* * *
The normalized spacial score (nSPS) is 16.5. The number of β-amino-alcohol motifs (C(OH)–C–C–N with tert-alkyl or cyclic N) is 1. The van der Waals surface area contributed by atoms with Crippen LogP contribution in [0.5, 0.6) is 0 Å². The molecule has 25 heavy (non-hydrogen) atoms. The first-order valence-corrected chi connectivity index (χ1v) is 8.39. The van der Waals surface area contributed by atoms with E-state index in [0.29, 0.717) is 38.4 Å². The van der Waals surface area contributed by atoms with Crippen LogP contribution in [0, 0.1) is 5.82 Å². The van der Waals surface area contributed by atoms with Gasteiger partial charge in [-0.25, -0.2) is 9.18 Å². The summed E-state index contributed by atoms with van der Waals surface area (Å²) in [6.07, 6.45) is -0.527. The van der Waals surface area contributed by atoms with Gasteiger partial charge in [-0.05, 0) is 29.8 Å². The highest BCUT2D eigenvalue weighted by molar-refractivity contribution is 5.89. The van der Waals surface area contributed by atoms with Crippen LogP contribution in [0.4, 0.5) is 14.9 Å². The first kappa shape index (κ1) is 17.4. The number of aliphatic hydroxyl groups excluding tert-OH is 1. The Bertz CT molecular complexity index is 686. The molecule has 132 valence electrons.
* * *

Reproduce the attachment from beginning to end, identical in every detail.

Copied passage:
The normalized spacial score (nSPS) is 16.5. The number of β-amino-alcohol motifs (C(OH)–C–C–N with tert-alkyl or cyclic N) is 1. The van der Waals surface area contributed by atoms with Crippen LogP contribution in [0.5, 0.6) is 0 Å². The molecule has 25 heavy (non-hydrogen) atoms. The first-order valence-corrected chi connectivity index (χ1v) is 8.39. The van der Waals surface area contributed by atoms with E-state index in [0.29, 0.717) is 38.4 Å². The van der Waals surface area contributed by atoms with Crippen LogP contribution in [0, 0.1) is 5.82 Å². The van der Waals surface area contributed by atoms with Gasteiger partial charge in [-0.25, -0.2) is 9.18 Å². The summed E-state index contributed by atoms with van der Waals surface area (Å²) in [6.07, 6.45) is -0.527. The van der Waals surface area contributed by atoms with Gasteiger partial charge in [-0.05, 0) is 29.8 Å². The highest BCUT2D eigenvalue weighted by molar-refractivity contribution is 5.89. The van der Waals surface area contributed by atoms with Crippen LogP contribution in [0.4, 0.5) is 14.9 Å². The first kappa shape index (κ1) is 17.4. The number of aliphatic hydroxyl groups excluding tert-OH is 1. The Bertz CT molecular complexity index is 686. The molecule has 132 valence electrons.